Small businesses eligible to receive sports-betting licenses in Maryland will face high upfront costs, intrusive regulatory investigations and risk significant losses week-to-week, according to a panel of experts from larger operators.
On Friday (May 6), some 200 politicians, business owners, gaming executives and regulators gathered inside the Montgomery Park building in Baltimore to hear from two panels of experts on Maryland's unique approach to sports wagering that makes many licenses for retail and mobile sports wagering available to small and minority-owned businesses in the state.
“Sports betting is a terrifically exciting business to be in but there are risks involved,” cautioned Johnny Grooms, director of east coast retail sportsbook operations with BetMGM.
“An entrepreneur is someone who takes the risk of opening a business,” Grooms said. “When it comes to sports betting there is substantial risk … you have to realize that it is the gaming or gambling business and the potential to lose is there.”
Grooms warned potential licensees that there is a very small margin between winning and losing.
“It’s public knowledge that in the month of February … we had almost $8m in handle and we lost $3,800,” he said. “I don’t want to be the doom and gloom guy, but I want to make sure anyone entertaining the thought process of going into this business understands the risks involved.
“You can lose money,” he added.
Grooms, who oversees the sportsbooks at MGM National Harbor in Maryland and Nationals Park in Washington, D.C., said on the first National Football League Sunday following the opening of the sportsbook at National Harbor on December 9, the favorites went 14 and two against the spread.
“When the favorites are winning the sportsbooks aren’t doing well,” he said. “That Sunday, MGM National Harbor lost $300,000. So again, that risk does exist. However, the following week the empire struck back as it tends to do. We went the other direction the following week.”
Maryland's legislation enacted last year allows for retail sports betting at casinos and a handful of other named locations, with up to 30 additional retail and 60 mobile licenses to be awarded in part based on ensuring diversity in the state's sports-betting industry.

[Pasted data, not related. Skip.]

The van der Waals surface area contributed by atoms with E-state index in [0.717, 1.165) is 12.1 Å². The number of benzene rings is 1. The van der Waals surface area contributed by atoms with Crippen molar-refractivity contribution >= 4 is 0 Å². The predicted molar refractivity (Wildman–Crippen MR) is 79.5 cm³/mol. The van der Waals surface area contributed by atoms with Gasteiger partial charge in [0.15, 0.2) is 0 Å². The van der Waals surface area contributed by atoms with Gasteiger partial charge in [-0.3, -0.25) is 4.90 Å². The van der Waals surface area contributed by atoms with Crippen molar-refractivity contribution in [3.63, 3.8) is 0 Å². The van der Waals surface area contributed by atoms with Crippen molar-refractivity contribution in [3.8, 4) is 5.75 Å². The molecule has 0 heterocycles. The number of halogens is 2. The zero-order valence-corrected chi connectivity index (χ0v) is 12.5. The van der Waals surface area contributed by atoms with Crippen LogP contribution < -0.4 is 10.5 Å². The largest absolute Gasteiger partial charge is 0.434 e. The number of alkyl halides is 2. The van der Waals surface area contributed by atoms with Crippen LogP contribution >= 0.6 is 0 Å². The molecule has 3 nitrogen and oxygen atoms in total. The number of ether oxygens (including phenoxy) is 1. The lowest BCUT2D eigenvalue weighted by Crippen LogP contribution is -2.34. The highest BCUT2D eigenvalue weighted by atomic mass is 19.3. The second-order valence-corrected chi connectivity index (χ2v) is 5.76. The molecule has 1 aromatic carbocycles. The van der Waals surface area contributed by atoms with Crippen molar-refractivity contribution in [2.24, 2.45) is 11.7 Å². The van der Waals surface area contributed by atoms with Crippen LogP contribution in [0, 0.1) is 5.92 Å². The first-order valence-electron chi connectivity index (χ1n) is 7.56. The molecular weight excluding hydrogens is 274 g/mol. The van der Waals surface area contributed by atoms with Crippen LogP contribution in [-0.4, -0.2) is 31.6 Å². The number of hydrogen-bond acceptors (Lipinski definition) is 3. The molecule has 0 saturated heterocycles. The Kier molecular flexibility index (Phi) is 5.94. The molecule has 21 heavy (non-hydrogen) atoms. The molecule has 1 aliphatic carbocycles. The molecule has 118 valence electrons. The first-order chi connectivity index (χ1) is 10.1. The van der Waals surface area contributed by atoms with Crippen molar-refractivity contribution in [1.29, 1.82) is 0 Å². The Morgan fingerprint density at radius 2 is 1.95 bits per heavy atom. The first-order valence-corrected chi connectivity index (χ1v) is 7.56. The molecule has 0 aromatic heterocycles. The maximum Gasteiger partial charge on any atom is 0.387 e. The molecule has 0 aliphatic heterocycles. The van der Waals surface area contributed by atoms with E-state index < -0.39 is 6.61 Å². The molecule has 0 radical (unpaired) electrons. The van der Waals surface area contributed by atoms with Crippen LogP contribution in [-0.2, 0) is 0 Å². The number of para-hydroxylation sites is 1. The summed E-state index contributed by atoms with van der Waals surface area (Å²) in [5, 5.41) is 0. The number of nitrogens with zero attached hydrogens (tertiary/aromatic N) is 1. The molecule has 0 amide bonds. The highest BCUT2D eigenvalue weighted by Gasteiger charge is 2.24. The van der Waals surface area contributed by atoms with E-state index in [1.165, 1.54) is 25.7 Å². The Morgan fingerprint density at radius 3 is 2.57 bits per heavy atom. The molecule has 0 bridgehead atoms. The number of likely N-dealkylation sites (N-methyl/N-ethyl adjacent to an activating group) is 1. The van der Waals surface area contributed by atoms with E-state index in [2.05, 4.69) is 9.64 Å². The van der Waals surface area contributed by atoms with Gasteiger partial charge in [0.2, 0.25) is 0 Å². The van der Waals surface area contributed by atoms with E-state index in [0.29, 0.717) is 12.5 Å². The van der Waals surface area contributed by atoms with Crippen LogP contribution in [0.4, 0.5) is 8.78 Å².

BetMGM's Grooms said he wants to welcome anyone who wants to get into the business, but he wanted to make sure they understood the risks involved and were realistic about their expectations.
Grooms was joined for the panel discussion on the costs of running a sportsbook by: Paul Hannon, senior vice president of corporate development with PointsBet; Tory Key, business development project leader at Elys; and West Virginia Democratic Delegate Shawn Fluharty.
Speaking about the appetite for risk, Hannon said there were more challenges Maryland businesses would face than just raising the start-up capital they need.
He told attendees that once they consider license fees, the cost of setting up surveillance, network infrastructure, year one of working capital plus any construction costs, that would amount to $750,000.
“That’s what you need year-one just to get started, and the business really takes eight to 12 months to ramp up as well,” Hannon said. “So it’s not plugging in a machine and making a whole bunch of money.”
Hannon urged small business owners in Maryland who want to be licensed to go into it with their eyes wide open.
“At PointsBet, we are very lucky to be in partnership with the Riverboat on the Potomac. We look at [them] as a potential starting point for something much larger in the state of Maryland,” he said, referencing an off-track betting operator named as an eligible sports wagering operator in the state's law.
He said PointsBet was a willing operator to help small and minority-owned businesses get into the sports-betting space. In time, Hannon said he expected the Riverboat to share its expertise with other businesses.
Currently, only retail-wagering is available at seven locations state-wide, while regulators continue to finalize the licensing rules governing mobile sports betting in Maryland.
Fluharty, who moderated the discussion, said in West Virginia there are currently no opportunities for additional retail sportsbook licenses beyond the state's five established casinos. He told VIXIO GamblingCompliance after the event that the issue of small businesses being able to offer sports betting should be discussed during next year’s legislative session.
“I can tell you I’m contacted regularly by entrepreneurs who want to be part of the sports wagering industry,” he said.
Fluharty asked if panelists had any advice for small business owners who want to be licensed in Maryland.
“Have your books and personal history in order,” Hannon responded. “Getting licensed in gaming is pretty heavy duty as far as due diligence and background checks. Depending on the state, they are going to go back ten years on personal history.”
Some of the documents that are required for licensure in Maryland include five years of state and federal tax returns, a birth certificate, high school diploma, social security card, partnership agreement, and every address the applicant has resided at since age 18.
Robert Ruben, a partner with Duane Morris in Baltimore who participated in the event’s second panel giving an overview of regulations, reminded attendees to pay their taxes because Maryland gaming investigators have no sympathy for those who are delinquent.
Ruben said other issues that will allow regulators to disqualify an applicant are being behind on child support, student loan payments, or have a pattern of driving under the influence.
He admitted that the state's license applications ask for “very personal information but these regulators have to ensure the integrity of gaming.”
“The gaming industry is very regulated. If you can’t stand the background check and scrutiny then this is not the business for you,” added Grooms of BetMGM.